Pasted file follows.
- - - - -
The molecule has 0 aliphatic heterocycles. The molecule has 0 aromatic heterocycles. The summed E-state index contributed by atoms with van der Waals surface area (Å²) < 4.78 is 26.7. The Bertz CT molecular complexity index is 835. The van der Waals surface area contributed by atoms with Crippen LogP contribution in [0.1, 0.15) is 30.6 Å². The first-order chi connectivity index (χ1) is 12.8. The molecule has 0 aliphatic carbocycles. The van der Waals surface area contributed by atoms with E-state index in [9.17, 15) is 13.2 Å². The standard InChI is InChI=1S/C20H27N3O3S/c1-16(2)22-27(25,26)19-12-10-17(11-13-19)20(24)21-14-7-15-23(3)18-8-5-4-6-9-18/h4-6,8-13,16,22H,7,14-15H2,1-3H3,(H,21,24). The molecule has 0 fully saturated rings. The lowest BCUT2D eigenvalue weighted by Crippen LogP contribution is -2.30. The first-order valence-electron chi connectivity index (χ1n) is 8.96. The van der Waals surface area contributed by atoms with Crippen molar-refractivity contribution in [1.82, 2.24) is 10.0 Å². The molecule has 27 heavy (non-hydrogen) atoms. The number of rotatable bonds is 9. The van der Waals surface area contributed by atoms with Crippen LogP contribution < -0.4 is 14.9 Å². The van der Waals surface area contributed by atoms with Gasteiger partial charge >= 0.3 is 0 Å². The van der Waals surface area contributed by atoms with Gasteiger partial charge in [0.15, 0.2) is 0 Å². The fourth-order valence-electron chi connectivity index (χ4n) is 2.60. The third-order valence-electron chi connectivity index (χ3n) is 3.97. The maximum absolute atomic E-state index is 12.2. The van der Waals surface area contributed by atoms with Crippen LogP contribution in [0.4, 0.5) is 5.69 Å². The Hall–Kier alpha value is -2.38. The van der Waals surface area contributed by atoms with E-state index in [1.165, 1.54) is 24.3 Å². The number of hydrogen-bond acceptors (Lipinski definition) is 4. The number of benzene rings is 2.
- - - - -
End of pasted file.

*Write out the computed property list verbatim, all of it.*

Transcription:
The molecule has 0 aliphatic heterocycles. The molecule has 0 aromatic heterocycles. The summed E-state index contributed by atoms with van der Waals surface area (Å²) < 4.78 is 26.7. The Bertz CT molecular complexity index is 835. The van der Waals surface area contributed by atoms with Crippen LogP contribution in [0.1, 0.15) is 30.6 Å². The first-order chi connectivity index (χ1) is 12.8. The molecule has 0 aliphatic carbocycles. The van der Waals surface area contributed by atoms with E-state index in [9.17, 15) is 13.2 Å². The standard InChI is InChI=1S/C20H27N3O3S/c1-16(2)22-27(25,26)19-12-10-17(11-13-19)20(24)21-14-7-15-23(3)18-8-5-4-6-9-18/h4-6,8-13,16,22H,7,14-15H2,1-3H3,(H,21,24). The molecule has 0 fully saturated rings. The lowest BCUT2D eigenvalue weighted by Crippen LogP contribution is -2.30. The first-order valence-electron chi connectivity index (χ1n) is 8.96. The van der Waals surface area contributed by atoms with Crippen molar-refractivity contribution in [1.82, 2.24) is 10.0 Å². The molecule has 27 heavy (non-hydrogen) atoms. The number of rotatable bonds is 9. The van der Waals surface area contributed by atoms with Crippen LogP contribution < -0.4 is 14.9 Å². The van der Waals surface area contributed by atoms with Gasteiger partial charge >= 0.3 is 0 Å². The van der Waals surface area contributed by atoms with Gasteiger partial charge in [0.15, 0.2) is 0 Å². The fourth-order valence-electron chi connectivity index (χ4n) is 2.60. The third-order valence-electron chi connectivity index (χ3n) is 3.97. The maximum absolute atomic E-state index is 12.2. The van der Waals surface area contributed by atoms with Crippen LogP contribution in [0.4, 0.5) is 5.69 Å². The Hall–Kier alpha value is -2.38. The van der Waals surface area contributed by atoms with E-state index in [1.165, 1.54) is 24.3 Å². The number of hydrogen-bond acceptors (Lipinski definition) is 4. The number of benzene rings is 2.